Reliable breast cancer detection could be a blood droplet awayTuesday, April 24th, 2012
Breast cancer affects one in eight women yet mammography, the only way to diagnose the disease, is costly and ineffective. A team of McGillians has therefore decided to develop an easier, more accurate diagnostic technique, using microfluidics-based microarray technology to screen for a biomarker called Carcinoembryonic Antigen (CEA),. The team—led by principal investigator David Juncker, and including Mateu Pla-Roca, both based in the Deptartment of Biomedical Engineering at McGill University’s Faculty of Medicine—published their findings in the journal Molecular & Cellular Proteomics.
CEA was discovered more than 40 years ago by McGill’s Dr. Phil Gold. The problem: CEA is also found in healthy subjects (in various concentrations) so its presence alone does not mean a person has breast cancer. Scientists have tried to establish the molecular ”portrait” of a person with the concentration of multiple proteins… in vain.
Until, perhaps, now.
The McGill team, which included oncology and bioinformatics specialists from McGill’s Goodman Cancer Research Centre, tried to list the vulnerabilities and limitations of the technologies most commonly used to measure multiple proteins in the blood. Their findings enabled them to establish a novel microfluidics-based microarray technology that overcomes these obstacles. This technology makes it possible to measure as many biomarkers as needed with a minimized chance of obtaining false results. The team has built a profile of 32 proteins, six of which can be used to establish a fingerprint for breast cancer. Ultimately, the goal is to get a simple test that can be carried out in a physician’s office, using a droplet of blood, to detect breast cancer as well as many other diseases. The study needs to be deepened to a broader sample of patients but, says Juncker, “These results nonetheless underscore the exciting potential of this new technology.”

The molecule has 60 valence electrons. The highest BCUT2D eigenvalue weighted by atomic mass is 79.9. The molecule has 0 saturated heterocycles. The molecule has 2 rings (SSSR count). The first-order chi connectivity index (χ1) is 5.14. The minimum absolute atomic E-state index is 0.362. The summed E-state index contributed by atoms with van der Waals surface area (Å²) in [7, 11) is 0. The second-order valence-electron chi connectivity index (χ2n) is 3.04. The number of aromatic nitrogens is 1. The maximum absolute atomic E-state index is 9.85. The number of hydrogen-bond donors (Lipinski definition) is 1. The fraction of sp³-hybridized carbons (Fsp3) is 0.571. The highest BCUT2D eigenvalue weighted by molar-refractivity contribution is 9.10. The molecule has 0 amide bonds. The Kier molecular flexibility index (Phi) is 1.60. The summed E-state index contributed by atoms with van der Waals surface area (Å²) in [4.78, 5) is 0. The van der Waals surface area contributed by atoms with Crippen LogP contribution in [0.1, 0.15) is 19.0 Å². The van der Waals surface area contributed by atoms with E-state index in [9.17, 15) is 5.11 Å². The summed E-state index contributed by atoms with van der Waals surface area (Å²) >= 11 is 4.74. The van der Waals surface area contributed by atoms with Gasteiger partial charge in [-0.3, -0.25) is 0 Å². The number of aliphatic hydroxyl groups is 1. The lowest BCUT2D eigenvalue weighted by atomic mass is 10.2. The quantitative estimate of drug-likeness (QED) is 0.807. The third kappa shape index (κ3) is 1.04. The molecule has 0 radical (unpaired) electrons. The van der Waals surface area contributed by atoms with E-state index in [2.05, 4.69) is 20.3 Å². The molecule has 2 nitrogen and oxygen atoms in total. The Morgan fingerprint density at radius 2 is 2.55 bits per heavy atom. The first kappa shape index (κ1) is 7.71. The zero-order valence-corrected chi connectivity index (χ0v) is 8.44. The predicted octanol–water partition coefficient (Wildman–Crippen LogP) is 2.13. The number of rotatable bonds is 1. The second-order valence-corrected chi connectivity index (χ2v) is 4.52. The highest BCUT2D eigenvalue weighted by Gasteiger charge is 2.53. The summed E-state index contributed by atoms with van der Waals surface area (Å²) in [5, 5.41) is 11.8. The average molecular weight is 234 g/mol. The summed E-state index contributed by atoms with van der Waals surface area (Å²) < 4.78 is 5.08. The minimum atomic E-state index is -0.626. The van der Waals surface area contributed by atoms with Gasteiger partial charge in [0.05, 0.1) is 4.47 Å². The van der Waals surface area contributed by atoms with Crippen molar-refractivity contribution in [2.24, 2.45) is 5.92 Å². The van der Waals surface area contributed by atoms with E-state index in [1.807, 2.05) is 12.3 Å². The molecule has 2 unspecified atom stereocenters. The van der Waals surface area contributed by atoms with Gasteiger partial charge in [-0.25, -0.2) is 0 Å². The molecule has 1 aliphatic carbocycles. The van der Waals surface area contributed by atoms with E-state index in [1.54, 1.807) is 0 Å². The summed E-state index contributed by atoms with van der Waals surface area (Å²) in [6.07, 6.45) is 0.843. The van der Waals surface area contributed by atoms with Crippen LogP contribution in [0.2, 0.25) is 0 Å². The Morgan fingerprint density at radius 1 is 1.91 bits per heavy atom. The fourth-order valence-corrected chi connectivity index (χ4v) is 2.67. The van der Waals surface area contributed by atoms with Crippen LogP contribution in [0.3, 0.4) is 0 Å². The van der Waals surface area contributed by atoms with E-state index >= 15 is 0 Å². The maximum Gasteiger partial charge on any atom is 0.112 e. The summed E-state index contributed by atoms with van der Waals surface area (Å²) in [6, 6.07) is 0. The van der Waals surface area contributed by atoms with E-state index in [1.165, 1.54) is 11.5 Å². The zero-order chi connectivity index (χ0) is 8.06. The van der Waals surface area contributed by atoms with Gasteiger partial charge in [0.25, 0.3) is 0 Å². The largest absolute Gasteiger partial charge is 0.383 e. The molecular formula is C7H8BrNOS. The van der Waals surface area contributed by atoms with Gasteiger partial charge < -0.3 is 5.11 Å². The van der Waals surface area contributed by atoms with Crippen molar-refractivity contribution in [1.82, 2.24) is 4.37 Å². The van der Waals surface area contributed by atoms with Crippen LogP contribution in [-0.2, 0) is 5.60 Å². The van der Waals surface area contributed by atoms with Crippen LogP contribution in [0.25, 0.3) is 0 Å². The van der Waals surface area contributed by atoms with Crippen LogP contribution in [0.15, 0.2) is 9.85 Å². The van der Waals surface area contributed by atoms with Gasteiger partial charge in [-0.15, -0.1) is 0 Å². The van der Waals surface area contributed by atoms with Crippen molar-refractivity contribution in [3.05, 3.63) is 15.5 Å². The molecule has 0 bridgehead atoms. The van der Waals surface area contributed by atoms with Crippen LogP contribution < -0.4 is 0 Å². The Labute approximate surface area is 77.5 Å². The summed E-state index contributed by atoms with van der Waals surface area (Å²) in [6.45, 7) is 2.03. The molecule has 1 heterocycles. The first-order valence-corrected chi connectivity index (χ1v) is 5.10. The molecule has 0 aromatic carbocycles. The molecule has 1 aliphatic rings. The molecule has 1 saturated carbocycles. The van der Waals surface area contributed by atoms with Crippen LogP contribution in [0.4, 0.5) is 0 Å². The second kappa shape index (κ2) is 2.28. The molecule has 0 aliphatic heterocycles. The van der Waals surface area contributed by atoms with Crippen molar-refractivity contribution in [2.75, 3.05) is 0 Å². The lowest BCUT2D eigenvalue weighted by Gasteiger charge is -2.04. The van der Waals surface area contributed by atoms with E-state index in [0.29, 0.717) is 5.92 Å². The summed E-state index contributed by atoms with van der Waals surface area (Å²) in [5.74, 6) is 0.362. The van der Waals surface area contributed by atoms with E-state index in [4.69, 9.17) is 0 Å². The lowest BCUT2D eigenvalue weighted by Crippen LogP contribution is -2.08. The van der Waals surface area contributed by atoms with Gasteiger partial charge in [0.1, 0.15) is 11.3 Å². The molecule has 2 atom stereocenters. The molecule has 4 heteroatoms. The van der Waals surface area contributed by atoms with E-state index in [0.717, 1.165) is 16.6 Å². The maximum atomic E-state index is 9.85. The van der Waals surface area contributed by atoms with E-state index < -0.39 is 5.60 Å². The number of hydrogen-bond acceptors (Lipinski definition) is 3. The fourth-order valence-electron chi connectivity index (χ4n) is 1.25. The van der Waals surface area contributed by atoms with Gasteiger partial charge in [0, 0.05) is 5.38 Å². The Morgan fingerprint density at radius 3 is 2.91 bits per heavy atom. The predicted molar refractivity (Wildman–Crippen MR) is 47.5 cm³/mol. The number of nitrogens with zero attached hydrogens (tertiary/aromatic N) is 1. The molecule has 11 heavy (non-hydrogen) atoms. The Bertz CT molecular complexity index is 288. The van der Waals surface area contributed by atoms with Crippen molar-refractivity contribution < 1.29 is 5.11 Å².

This study was funded by the Canadian Institutes for Health Research (CIHR), Genome Canada; Génome Québec; The Canada Foundation for Innovation (CFI), The Natural Science and Engineering Research Council (NSERC); and the Banque de tissue et de données of the Réseau de la Recherche sur le cancer (RRCancer) of the Fonds de recherche en santé du Québec (FRSQ).
Photo by m.mate, used under a Creative Commons license.